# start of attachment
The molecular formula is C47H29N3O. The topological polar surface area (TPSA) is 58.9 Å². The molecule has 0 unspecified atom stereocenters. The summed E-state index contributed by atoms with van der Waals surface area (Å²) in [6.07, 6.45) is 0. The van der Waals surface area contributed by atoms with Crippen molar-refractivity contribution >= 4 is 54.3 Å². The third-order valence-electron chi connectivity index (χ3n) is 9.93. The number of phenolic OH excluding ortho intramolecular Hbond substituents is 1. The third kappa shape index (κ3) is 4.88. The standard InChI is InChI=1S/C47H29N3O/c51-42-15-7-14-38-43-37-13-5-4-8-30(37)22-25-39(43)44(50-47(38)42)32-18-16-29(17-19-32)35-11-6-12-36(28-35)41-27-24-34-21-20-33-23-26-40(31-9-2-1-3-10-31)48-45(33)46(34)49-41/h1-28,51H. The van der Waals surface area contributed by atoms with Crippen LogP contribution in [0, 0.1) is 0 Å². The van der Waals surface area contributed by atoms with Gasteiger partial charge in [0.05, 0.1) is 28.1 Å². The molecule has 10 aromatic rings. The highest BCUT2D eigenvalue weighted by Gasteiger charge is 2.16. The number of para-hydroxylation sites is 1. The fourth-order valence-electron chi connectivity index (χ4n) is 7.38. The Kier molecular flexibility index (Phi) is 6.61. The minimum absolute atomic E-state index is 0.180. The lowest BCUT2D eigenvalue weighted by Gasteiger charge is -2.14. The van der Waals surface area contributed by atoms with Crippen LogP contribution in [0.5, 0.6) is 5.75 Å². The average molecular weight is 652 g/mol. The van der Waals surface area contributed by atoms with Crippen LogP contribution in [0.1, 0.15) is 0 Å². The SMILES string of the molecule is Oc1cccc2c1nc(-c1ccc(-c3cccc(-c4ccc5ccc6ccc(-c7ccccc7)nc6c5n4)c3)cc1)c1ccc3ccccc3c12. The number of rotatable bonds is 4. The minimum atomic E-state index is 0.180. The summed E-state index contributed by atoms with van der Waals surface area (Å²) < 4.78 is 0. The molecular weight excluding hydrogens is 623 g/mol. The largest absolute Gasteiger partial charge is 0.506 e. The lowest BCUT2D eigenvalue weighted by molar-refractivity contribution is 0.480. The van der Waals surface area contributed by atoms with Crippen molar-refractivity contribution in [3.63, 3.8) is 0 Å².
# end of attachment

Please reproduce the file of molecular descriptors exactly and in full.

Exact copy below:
The molecular formula is C47H29N3O. The topological polar surface area (TPSA) is 58.9 Å². The molecule has 0 unspecified atom stereocenters. The summed E-state index contributed by atoms with van der Waals surface area (Å²) in [6.07, 6.45) is 0. The van der Waals surface area contributed by atoms with Crippen molar-refractivity contribution >= 4 is 54.3 Å². The third-order valence-electron chi connectivity index (χ3n) is 9.93. The number of phenolic OH excluding ortho intramolecular Hbond substituents is 1. The third kappa shape index (κ3) is 4.88. The standard InChI is InChI=1S/C47H29N3O/c51-42-15-7-14-38-43-37-13-5-4-8-30(37)22-25-39(43)44(50-47(38)42)32-18-16-29(17-19-32)35-11-6-12-36(28-35)41-27-24-34-21-20-33-23-26-40(31-9-2-1-3-10-31)48-45(33)46(34)49-41/h1-28,51H. The van der Waals surface area contributed by atoms with Crippen LogP contribution in [0, 0.1) is 0 Å². The van der Waals surface area contributed by atoms with Gasteiger partial charge in [0.05, 0.1) is 28.1 Å². The molecule has 10 aromatic rings. The highest BCUT2D eigenvalue weighted by Gasteiger charge is 2.16. The number of para-hydroxylation sites is 1. The fourth-order valence-electron chi connectivity index (χ4n) is 7.38. The Kier molecular flexibility index (Phi) is 6.61. The minimum absolute atomic E-state index is 0.180. The lowest BCUT2D eigenvalue weighted by Gasteiger charge is -2.14. The van der Waals surface area contributed by atoms with Crippen LogP contribution in [0.5, 0.6) is 5.75 Å². The average molecular weight is 652 g/mol. The van der Waals surface area contributed by atoms with Crippen LogP contribution in [0.1, 0.15) is 0 Å². The SMILES string of the molecule is Oc1cccc2c1nc(-c1ccc(-c3cccc(-c4ccc5ccc6ccc(-c7ccccc7)nc6c5n4)c3)cc1)c1ccc3ccccc3c12. The number of rotatable bonds is 4. The minimum atomic E-state index is 0.180. The summed E-state index contributed by atoms with van der Waals surface area (Å²) < 4.78 is 0. The molecular weight excluding hydrogens is 623 g/mol. The largest absolute Gasteiger partial charge is 0.506 e. The lowest BCUT2D eigenvalue weighted by molar-refractivity contribution is 0.480. The van der Waals surface area contributed by atoms with Crippen molar-refractivity contribution in [3.63, 3.8) is 0 Å².